After a simple block pushing puzzle, there's this screen. As per usual, the idea of this screen is that you dodge the tigers in this hall of reflective walls, but in practice I did my usual bit of just blocking the spawner from spawning and all was well. And that's really it for this section, after all the doors you're just given the next purple key, and the only non-tiger challenge here is a spinning gun which is quite easy to avoid.

East from the starting area leads to the area directly south of the last screen, so much so that two of the treasure rooms there are only accessible through here. It's another simple hallway puzzle, with some paths being blocked by bombs and others by gates. More busywork, but interestingly, this place has two paths, one through a series of lasers and one east. I chose the lasers.

Complete with a little invisible maze in the lower left.

Another easy purple key, except this one is actually clever. You can't shoot in this room, so instead you need to exploit the invincibility potions and in one case, gates. Invincibility works like you'd expect it in most games, touching something hostile hurts them, and in this case kills them. So you merely exploit the time you have to deal with any threats. And in those cougars case, the gates actually kill things. I didn't actually know that.

So east, to the final area. This is deceptive, you might think you have to shoot those things at the end, but what you really shoot is that >> symbol, miss and spinning missiles come after you, while you can no longer shoot down wherever you just shot. It's more annoying than clever, because you really have to get this thing's pattern down.

You have to aim the bomb carefully in order to get that pile of gems down south.
South is another simple but interesting room. You've got your requisite combat, but the puzzle here is the star attractive. That central gate there is something you have to make smaller, and to do so you need to take advantage of that bomb on the left. Further complicating matters is that purple holed wall, you activate it from the outside and where the wall is shifts. The next room over also has an interesting concept, using bombs as a shield against spinners.

It's hard to describe combat in this game with any meaningful detail, because it's the very definition of simple.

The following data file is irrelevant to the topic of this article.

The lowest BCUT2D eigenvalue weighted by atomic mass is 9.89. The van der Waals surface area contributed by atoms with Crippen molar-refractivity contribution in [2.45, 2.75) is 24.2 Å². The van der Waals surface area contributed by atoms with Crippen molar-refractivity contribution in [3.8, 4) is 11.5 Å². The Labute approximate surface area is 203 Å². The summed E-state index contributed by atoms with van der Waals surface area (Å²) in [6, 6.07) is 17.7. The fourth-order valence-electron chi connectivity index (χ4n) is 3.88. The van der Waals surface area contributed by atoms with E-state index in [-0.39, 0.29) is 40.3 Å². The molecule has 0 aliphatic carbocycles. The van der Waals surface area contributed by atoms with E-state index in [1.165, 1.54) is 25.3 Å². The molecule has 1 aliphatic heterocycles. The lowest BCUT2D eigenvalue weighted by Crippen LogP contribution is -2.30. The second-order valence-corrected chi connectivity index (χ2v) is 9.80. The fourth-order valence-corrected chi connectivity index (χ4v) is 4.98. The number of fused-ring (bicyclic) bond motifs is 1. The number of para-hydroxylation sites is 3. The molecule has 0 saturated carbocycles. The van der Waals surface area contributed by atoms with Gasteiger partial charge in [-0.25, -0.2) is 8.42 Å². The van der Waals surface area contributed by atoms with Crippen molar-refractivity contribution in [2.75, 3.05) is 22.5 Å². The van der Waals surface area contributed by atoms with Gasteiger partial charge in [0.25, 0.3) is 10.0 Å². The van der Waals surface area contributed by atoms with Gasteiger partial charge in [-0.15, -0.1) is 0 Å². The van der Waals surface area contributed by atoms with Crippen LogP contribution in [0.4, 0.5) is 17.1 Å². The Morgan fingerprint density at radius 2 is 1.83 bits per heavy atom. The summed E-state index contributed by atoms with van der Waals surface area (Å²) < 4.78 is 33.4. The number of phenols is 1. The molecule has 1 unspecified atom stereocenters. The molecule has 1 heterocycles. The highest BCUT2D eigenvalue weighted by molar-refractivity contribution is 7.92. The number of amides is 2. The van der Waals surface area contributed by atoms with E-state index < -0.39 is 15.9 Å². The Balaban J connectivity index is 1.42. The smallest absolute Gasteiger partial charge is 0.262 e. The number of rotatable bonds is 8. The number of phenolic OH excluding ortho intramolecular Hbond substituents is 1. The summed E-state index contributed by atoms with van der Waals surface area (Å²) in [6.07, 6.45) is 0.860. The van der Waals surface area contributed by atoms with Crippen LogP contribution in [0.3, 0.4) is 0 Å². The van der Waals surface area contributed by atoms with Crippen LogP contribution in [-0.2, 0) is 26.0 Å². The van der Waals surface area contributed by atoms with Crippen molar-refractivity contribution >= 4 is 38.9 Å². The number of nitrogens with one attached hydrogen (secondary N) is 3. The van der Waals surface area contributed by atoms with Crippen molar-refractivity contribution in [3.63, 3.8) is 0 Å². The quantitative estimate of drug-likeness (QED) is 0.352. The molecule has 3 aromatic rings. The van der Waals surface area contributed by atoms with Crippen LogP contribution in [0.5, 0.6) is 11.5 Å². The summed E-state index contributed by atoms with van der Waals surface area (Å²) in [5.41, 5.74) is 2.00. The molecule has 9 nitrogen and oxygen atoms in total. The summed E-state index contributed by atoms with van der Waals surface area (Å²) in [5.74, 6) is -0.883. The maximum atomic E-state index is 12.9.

That's the last key, but not quite the end of this episode. There's one last screen; which is basically a repeat of the earlier gem grab stages. Feels woefully disappointing as a last screen.

So, a dragon is playing ZZT on top of some skyscrapers?

The actual final screen, after an animation of three dudes opening a gate is this, finally, a proper-looking win screen. And with that, Dungeons is done. That was by far the shortest episode, and only took as long as it did because I'm still under the weather. Even with that condition, it was still the easiest too. This is some weird difficulty curve. Guess I better play the last episode, The City of ZZT, in this entry too. There are other episodes, but those all are apparently counted under a sequel/expansion ZZT's Revenge, so I guess that's gonna get it's own entry. I'm also feeling ZZTed out right about now.

City, naturally, is a return to the town format that Town of ZZT started. A den of smog, bureaucracy and corruption as the helpful text crawl tells us. The pawn shop sells things, no tricky stealing items like last time, and the city hall there requires a pass. Guess I'll go west, downtown sounds like a happening place and I'm a happening guy. Strangely, there's a crossroads, with a sign warning of muggers and "Dr. Bob" along with plenty of ammo.

The train station is the way out, but I seem to need to do a lot to get out. I need an ID and some stuff from a travel agent to get out of here. I don't know if there's a travel agent here at all. Guess that's the bureaucracy the game warned me about.

Downtown is enemy heavy. This is, I think, the most enemies this game has thrown on-screen. Thankfully, I have enough ammo for it, but this is actually forcing me to conserve ammo for once. And yeah, watch out for Dr. Bob, because Dr. Bob is the only place you can go. Since I picked up some gems, I buy some ammo. Better safe than sorry, though for all I know I could end up regretting it later.

Interesting. The coin things here move the cyan holed doors. Basically, you have to manipulate these so you can get whatever treasure or key is hidden behind said cyan doors. The other half of this are enemies in tight spaces, not that troublesome at this point. Dr. Bob isn't as bad as he was implied to be, telling me that there's a secret passage to the left of XYZZY in the forest, an Adventure reference.

I like how there's just a bum hanging out with wild animals.